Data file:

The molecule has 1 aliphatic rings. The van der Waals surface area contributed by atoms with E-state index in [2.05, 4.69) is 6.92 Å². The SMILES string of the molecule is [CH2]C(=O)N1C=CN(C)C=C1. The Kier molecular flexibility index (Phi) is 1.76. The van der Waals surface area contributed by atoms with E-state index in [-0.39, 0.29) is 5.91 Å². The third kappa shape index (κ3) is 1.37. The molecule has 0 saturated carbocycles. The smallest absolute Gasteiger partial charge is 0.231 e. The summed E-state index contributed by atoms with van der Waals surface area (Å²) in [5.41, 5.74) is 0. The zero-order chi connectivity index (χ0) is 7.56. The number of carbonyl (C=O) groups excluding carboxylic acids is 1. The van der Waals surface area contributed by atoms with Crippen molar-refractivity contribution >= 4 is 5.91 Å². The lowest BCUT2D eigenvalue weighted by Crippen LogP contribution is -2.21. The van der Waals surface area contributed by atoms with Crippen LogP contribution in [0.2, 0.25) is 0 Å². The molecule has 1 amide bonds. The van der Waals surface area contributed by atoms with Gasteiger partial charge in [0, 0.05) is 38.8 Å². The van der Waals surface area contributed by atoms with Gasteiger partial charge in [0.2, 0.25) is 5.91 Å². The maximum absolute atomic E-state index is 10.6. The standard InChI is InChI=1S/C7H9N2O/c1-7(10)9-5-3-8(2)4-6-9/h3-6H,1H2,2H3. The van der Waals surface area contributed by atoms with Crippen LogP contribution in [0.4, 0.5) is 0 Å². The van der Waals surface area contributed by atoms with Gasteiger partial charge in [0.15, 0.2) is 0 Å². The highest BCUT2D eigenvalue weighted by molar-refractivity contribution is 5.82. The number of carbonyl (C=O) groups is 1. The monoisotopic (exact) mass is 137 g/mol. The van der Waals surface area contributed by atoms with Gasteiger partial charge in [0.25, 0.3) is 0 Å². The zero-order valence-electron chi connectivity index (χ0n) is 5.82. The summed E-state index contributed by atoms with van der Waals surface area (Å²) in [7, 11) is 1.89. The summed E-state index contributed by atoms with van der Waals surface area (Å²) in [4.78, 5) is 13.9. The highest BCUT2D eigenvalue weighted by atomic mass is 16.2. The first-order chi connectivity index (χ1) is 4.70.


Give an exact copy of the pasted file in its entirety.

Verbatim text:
The molecule has 1 aliphatic rings. The van der Waals surface area contributed by atoms with E-state index in [2.05, 4.69) is 6.92 Å². The SMILES string of the molecule is [CH2]C(=O)N1C=CN(C)C=C1. The Kier molecular flexibility index (Phi) is 1.76. The van der Waals surface area contributed by atoms with E-state index in [-0.39, 0.29) is 5.91 Å². The third kappa shape index (κ3) is 1.37. The molecule has 0 saturated carbocycles. The smallest absolute Gasteiger partial charge is 0.231 e. The summed E-state index contributed by atoms with van der Waals surface area (Å²) in [5.41, 5.74) is 0. The zero-order chi connectivity index (χ0) is 7.56. The number of carbonyl (C=O) groups excluding carboxylic acids is 1. The van der Waals surface area contributed by atoms with Crippen molar-refractivity contribution >= 4 is 5.91 Å². The lowest BCUT2D eigenvalue weighted by Crippen LogP contribution is -2.21. The van der Waals surface area contributed by atoms with Crippen LogP contribution in [0.2, 0.25) is 0 Å². The molecule has 1 amide bonds. The van der Waals surface area contributed by atoms with Gasteiger partial charge in [0, 0.05) is 38.8 Å². The van der Waals surface area contributed by atoms with Gasteiger partial charge in [0.2, 0.25) is 5.91 Å². The maximum absolute atomic E-state index is 10.6. The standard InChI is InChI=1S/C7H9N2O/c1-7(10)9-5-3-8(2)4-6-9/h3-6H,1H2,2H3. The van der Waals surface area contributed by atoms with Crippen LogP contribution in [0.4, 0.5) is 0 Å². The van der Waals surface area contributed by atoms with Gasteiger partial charge in [0.15, 0.2) is 0 Å². The highest BCUT2D eigenvalue weighted by molar-refractivity contribution is 5.82. The number of carbonyl (C=O) groups is 1. The monoisotopic (exact) mass is 137 g/mol. The van der Waals surface area contributed by atoms with Gasteiger partial charge in [0.25, 0.3) is 0 Å². The zero-order valence-electron chi connectivity index (χ0n) is 5.82. The summed E-state index contributed by atoms with van der Waals surface area (Å²) in [7, 11) is 1.89. The summed E-state index contributed by atoms with van der Waals surface area (Å²) in [4.78, 5) is 13.9. The highest BCUT2D eigenvalue weighted by atomic mass is 16.2. The first-order chi connectivity index (χ1) is 4.70.